Other lineups, like Google’s annual Pixel series, use the same chipset across both flagships, the mid-range A-series, and even the ultra-premium Pixel Fold. Google finds other ways to differentiate its setups — display sizes, cameras, RAM, and storage spring to mind — but the chipset is as close to a great equalizer as it gets. Going further, Apple used to keep its chipset consistent across its lineup, starting when it introduced multiple sizes and continuing up to the iPhone 13 series, but those days are over.
The A16 Bionic isn't a bad chip, but the generational delay feels like a sly tactic to push you into the iPhone Pro lineup.
Of course, Apple’s control over its chipset design and the optimization of iOS 17 means it can squeeze every last bit of power out of the A16 Bionic, which is why the iPhone tends to come with less RAM than comparable Android devices. We’re not saying that the A16 Bionic is a bad chipset, either — it benchmarks with the best of them. However, the generational delay feels like one more tactic for Apple to push you into its Pro lineup.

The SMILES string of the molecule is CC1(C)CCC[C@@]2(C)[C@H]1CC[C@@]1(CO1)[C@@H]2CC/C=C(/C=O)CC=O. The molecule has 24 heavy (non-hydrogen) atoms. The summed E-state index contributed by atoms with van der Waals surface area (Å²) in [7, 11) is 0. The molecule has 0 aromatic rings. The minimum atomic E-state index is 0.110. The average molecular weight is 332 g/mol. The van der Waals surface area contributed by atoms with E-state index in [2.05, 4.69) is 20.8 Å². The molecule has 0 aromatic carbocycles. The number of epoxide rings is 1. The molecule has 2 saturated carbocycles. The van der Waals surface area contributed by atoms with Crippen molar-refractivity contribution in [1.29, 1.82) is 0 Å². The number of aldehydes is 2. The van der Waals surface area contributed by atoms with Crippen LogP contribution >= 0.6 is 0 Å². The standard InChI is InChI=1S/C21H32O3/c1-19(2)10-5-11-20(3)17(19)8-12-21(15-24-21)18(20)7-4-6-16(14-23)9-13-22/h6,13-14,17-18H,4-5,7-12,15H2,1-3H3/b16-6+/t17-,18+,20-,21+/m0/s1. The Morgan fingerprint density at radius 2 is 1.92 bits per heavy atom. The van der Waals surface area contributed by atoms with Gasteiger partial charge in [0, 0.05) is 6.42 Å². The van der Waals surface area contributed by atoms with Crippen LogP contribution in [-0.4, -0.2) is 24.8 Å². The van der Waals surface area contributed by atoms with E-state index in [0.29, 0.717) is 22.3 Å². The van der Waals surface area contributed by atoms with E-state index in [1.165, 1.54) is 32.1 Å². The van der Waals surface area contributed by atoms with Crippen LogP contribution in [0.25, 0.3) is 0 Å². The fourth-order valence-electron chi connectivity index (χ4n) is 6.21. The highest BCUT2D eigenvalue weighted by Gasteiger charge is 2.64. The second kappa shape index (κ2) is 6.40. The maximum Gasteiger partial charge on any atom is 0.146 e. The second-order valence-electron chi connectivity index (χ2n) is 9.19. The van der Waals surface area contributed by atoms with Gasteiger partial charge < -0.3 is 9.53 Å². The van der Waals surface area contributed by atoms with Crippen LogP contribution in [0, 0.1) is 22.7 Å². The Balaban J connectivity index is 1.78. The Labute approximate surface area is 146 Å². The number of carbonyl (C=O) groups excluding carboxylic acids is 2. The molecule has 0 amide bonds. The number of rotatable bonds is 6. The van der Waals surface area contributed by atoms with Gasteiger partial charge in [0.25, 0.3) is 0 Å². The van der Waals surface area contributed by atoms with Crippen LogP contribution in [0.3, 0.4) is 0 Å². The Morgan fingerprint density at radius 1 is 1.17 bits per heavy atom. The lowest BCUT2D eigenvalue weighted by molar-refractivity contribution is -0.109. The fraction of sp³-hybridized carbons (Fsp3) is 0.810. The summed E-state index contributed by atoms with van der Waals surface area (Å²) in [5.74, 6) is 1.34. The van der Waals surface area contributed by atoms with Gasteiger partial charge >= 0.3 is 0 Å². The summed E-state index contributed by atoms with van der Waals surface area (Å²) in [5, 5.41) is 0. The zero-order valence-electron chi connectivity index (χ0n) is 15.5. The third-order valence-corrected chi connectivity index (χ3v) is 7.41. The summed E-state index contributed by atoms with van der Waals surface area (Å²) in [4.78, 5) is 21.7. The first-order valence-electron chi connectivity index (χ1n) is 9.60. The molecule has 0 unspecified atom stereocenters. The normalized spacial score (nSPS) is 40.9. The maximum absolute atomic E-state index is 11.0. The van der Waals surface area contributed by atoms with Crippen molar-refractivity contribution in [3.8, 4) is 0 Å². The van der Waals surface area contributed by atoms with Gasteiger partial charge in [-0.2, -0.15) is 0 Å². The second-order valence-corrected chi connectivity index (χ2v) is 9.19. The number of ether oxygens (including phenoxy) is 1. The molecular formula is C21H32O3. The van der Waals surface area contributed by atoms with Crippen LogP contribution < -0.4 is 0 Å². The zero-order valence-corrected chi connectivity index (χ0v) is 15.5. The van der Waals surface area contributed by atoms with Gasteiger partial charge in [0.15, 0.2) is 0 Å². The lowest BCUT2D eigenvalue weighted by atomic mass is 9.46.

Just not good enough
The other group of iPhone 15 specs we take issue with is the ones that simply aren’t good enough. We’ve touched on a few of them above, like the lowly 60Hz refresh rate, but others, like the entire USB-C setup, deserve their own talking point. Here’s where Apple’s charging port goes wrong.
Not this port in a storm
The Lightning port is dead, long live the Lighting port. After years of will they or won’t they, Apple was essentially forced to adopt USB-C on the iPhone, and it did so in the most classic Apple way possible. Like with the display, the chipset, and the Action Button (which we hadn’t mentioned until now), the iPhone 15 gets treated like a second-class device.